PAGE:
The UAB basketball team won nine straight home games, triumphed in the Conference USA Tournament, and captured a cherished birth in the NCAA Play Offs. But as the clock counted down in the final moments of the Conference USA championship game, some UAB fans broke into the all too familiar chant, “Fire Ray Watts!”
ComebackTown is published by David Sher to begin a discussion on a better Birmingham.
Today’s guest blogger is Maury Shevin. If you’d like to be a guest blogger, please click here.
I recently attended a meeting of real estate professionals from the Birmingham area.
Dick Schmalz, President RGS Properties, spoke about his 20 Midtown development. 20 Midtown is the new Publix, Starbucks, retail and apartment buildings that are being developed between 3rd and 4th Avenues South on both sides of 20th Street. These are not pie-in-the-sky projects. They are real with building permits and bank financing. Dick said these three projects will cost more than $100 million.
A sharecropper is someone who raises crops for the owner of a piece of land and is paid a portion of the money from the sale of the crops.
We in Birmingham have always been controlled by outside landlords.
Birmingham is the city of iron and steel and historically U.S. Steel controlled every aspect of our lives-politics, business, and people. U.S. Steel is headquartered in Pittsburgh and was for much of Birmingham’s history our largest employer. Birmingham’s labor was first to be laid off and last to be rehired. All decisions favored Pittsburgh over Birmingham, and of course, all profits were sent up north.
Fortunately, U.S. Steel is no longer our largest employer, but unfortunately we are still being impacted. February 5th, U.S. Steel announced it could lay off up to 1,840 workers here.
On September 23, 2000 the UAB Blazers beat LSU 13 to 10 and spoiled LSU’s homecoming. Nick Saban was the LSU Coach and Jimbo Fisher, now head coach at FSU, was an assistant.
I also learned…
It wasn’t just the termination of the UAB program that made folks angry, but how it was executed. There are a lot of good people who were hurt by the decision, but more importantly, there was a great deal of resentment because of the way it was handled (or not handled). Rumors swirled weeks before–then after the final game of the season the historic announcement was made. UAB students, employees, and donors felt they were lied to and betrayed. Continue reading UAB beat Saban & 5 other things I learned from writing about the UAB football fiasco→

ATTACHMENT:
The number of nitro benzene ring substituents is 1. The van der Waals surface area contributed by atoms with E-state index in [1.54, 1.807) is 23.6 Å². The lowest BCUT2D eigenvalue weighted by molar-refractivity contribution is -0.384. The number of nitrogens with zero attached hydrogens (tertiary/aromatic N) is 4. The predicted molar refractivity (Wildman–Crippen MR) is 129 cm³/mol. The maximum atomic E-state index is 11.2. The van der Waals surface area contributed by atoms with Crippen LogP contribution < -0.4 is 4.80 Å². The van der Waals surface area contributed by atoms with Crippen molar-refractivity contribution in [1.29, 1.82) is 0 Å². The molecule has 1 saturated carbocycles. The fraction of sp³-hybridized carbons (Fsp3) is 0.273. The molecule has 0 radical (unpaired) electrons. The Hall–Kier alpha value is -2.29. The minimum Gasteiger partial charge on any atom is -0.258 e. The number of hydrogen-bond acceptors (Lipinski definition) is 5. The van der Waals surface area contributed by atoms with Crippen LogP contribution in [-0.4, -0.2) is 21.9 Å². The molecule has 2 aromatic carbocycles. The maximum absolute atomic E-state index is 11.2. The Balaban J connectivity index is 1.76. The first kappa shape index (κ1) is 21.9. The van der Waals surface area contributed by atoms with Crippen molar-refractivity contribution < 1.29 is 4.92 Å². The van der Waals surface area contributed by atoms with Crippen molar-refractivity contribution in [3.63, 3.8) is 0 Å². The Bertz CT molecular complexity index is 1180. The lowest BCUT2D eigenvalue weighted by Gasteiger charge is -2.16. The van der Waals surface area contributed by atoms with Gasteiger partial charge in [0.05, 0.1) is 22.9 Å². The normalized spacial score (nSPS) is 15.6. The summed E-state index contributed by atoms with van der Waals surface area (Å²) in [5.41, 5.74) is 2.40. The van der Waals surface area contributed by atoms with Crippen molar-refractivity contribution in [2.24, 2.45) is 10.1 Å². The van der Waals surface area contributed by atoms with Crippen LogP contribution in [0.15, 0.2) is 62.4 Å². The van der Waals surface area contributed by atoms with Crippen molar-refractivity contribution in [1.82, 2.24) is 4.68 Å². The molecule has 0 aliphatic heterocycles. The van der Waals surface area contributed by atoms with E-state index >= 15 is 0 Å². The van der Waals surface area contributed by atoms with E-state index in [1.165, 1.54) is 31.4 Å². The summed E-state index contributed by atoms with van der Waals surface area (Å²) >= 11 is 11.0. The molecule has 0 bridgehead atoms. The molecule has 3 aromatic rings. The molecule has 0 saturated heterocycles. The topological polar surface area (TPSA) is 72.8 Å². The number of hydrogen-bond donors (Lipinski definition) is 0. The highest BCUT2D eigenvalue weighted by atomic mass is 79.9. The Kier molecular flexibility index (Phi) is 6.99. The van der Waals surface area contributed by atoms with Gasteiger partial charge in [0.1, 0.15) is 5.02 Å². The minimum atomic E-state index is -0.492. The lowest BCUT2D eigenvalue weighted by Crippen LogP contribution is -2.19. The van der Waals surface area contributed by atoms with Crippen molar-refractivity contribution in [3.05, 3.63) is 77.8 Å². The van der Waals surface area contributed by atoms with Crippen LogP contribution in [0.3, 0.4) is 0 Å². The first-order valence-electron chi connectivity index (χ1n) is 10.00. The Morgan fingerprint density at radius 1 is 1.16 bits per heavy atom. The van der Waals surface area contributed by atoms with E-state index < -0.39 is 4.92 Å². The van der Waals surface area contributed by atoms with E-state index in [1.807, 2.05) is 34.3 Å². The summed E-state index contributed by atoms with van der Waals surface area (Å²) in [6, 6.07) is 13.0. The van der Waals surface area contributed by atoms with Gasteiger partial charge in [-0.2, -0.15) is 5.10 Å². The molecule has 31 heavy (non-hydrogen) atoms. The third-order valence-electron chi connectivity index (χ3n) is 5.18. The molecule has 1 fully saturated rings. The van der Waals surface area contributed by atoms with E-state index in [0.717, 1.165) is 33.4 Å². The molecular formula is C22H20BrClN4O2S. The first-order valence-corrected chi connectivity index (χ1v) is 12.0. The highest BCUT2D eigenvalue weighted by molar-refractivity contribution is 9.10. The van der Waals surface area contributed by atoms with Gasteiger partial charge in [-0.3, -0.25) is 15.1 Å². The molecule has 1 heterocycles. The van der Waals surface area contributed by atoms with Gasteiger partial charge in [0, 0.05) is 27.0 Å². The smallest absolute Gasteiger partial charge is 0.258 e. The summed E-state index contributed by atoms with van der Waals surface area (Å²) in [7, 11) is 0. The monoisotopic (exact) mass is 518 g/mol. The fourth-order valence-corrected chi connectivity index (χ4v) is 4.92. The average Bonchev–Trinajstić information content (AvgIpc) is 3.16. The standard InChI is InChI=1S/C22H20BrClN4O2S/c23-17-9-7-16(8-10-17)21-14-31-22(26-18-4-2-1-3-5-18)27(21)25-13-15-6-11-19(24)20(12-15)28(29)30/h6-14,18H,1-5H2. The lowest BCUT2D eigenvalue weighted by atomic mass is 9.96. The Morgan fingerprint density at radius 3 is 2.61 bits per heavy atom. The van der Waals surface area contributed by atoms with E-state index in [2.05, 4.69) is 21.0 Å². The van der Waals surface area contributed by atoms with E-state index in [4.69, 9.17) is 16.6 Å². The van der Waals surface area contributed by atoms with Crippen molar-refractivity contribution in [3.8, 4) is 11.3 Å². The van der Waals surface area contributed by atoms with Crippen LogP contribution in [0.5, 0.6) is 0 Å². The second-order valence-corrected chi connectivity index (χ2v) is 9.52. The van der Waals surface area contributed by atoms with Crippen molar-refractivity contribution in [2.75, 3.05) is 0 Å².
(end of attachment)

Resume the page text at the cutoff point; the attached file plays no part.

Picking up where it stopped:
I am dumbfounded by the unfair personal attacks against Dr. Ray Watts and UAB’s decision to shut down football.
We say we want brave leaders who are willing to make unpopular decisions when it’s for the greater good—but that certainly is not how we are responding.
It appears almost everyone—student, public, and media—are unanimously dumping on Dr. Watts. These are the same folks who had the opportunity for years to support Blazer football, but were missing in action.
There is continuous and mounting public pressure for the University of Alabama System’s Board of Trustees to offer greater resources and attention to UAB. UAB is not the commuter school that it once was. About 18,700 students are enrolled at UAB, more than half as many as UAT has. If UAB’s student population was a city, it would be the 34th largest city in Alabama. Also, while only 40% of students at UAT are from the state of Alabama, nearly 80% of UAB’s students are in-state. These are students whose families have paid taxes to support the system. Their voice matters. If football really matters to UAB students (and it should), then they will fight for their program. Regardless of football, they should fight for their school. UAB Football may take a hit, but given time the Board will inevitably come to realize that greater athletic offerings can only help UAB, the System, and the State. #FreeUAB Continue reading 5 reasons David Sher Is Wrong About UAB Football→
I tell you this to give you a sense of how long I’ve worked in our business community. I’ve witnessed first-hand Birmingham’s wins and some of our biggest disappointments. And though I love Birmingham, I join many others who feel Birmingham has never reached its full potential. Continue reading UAB the biggest and best hope for Birmingham→